Chapter 6

I remembered the first time I’d been called to my father’s office to be disciplined. I’d been five years old, and my mom had been away on a trip. My father had caught me trying to clean spilled grape juice out of the carpet of his favorite sports car. I just remembered feeling sick to the point of vomiting, a hysterically crying the whole time I sat in his office.

Marching through my house after midnight I expected to feel marginally the same. I didn’t. I was embarrassed, and upset, but most of all I was just angry. The all-over sort of deep, frigid anger. I was angry with myself for getting caught, and the scientists that were testing on Malachi, and my father for being so cruel.

“Why?” I asked curtly.

“Why what?”

“Why are you doing this?” I watched as my father shuffled the papers on his desk, a frustrated tremor running through his hands.

“You don’t understand.”

“Then explain it to me.”

He froze. The meaning was blunt enough to break through.

“Then explain it to me.” The words were foreign on my tongue, but we both knew them well. They’d been buried with every little detail I’d tried to hold onto about my mom.

“You wouldn’t understand.” He continued the frantic movements with a renewed madness. I bristled. He couldn’t know that I wouldn’t understand—but more likely he didn’t have a reason himself.

“Dad, there is a boy held captive in our basement. What is there to understand?” My mom would have kept her cool, said everything calmly. I hadn’t inherited that from her.

“You don’t understand. What we are doing is revolutionary—it could change how the world looks at energy.”

“He’s not one of your fuel cells!”

“And I suppose you know all about what he is? Had a chat? What do you think you could know about this, Scarlett? You think you understand? You don’t know anything.”

“I know that it’s wrong, and he deserves to be free, and he’s just a boy.”

“My point is proven. This doesn’t concern you.”

It’s happening in my house! I have to fall asleep tonight knowing he’s locked up down there, just waiting to be experimented on. How doesn’t that concern me? You think you can do whatever you want, huh? Because mom’s gone? Because the only thing you focus on anymore is work? I’m here too!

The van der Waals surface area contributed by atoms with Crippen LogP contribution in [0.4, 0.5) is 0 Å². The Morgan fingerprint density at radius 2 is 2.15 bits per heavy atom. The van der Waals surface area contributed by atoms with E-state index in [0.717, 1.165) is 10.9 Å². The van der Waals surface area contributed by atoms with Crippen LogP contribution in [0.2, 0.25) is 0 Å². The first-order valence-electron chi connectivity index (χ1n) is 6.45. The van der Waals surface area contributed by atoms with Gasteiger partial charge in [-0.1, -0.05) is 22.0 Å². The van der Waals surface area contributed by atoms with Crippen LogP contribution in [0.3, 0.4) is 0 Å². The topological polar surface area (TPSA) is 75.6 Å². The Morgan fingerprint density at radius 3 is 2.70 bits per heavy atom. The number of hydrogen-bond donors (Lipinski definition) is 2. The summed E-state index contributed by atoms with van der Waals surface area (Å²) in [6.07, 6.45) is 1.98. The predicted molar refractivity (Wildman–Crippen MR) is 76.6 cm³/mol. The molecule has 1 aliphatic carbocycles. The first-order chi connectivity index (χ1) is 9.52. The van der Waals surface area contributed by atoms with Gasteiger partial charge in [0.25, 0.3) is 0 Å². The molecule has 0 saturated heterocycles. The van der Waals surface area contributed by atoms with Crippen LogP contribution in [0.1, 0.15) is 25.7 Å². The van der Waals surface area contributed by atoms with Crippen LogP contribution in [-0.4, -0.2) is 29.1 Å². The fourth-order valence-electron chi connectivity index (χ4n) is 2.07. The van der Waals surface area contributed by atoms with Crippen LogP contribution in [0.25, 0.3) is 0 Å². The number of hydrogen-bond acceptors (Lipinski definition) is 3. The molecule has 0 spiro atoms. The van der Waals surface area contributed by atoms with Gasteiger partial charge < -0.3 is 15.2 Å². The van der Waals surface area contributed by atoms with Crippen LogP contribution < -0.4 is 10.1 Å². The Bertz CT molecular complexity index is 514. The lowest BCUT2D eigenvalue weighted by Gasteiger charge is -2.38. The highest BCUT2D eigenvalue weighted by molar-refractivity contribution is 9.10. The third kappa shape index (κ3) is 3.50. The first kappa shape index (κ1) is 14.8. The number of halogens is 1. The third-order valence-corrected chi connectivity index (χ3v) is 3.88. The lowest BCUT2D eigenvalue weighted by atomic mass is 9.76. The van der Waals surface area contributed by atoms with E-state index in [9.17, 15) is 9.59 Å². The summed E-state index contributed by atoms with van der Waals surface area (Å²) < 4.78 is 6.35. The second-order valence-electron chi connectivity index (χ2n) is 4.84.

I wanted to scream the words… to let them spill from my mouth and uncover the thorn in my heart. But I couldn’t. I just stood, barely managing to mumble a “Yes it does…”

“No. It doesn’t, Scarlett. This doesn’t concern you.”

The conversation was over, and I knew a bridge had been burned.


I made it to the foyer before the tears started streaming down my cheeks. I’d always had the quiet household. My friends would complain about fighting with their parents and I would sit back and just listen. My father and I didn’t fight. We barely interacted on a family-like basis.

I’d never realized how scary it could be. Even at seventeen

I slipped past the stairs, stumbling to the third door on the which, which opened onto the stone path to Sylvia’s guesthouse. I pushed open the door, but froze on the threshold. A night breeze chilled my arms and face, but all I could do was stair.

It wasn’t Sylvia’s problem. She deserved her sleep, not a sobbing teenage girl. It was my issue, and I’d deal with it myself—I had to.

I slumped against the wall, the door securely closed. I wasn’t willing to wake her, to admit how upset I was, to show my vulnerability. Most importantly, I didn’t want to see the pity in her eyes. I didn’t want to have to face her in the morning, and pretend like nothing had happened.

I buried my face in my arms, choking down the sobs and trying to quell the shudders. Seconds—minutes, hours—later I stumbled back down the hall and up the stairs before finally collapsing on my bed, leaving a trail of tears.


“I’m sorry.”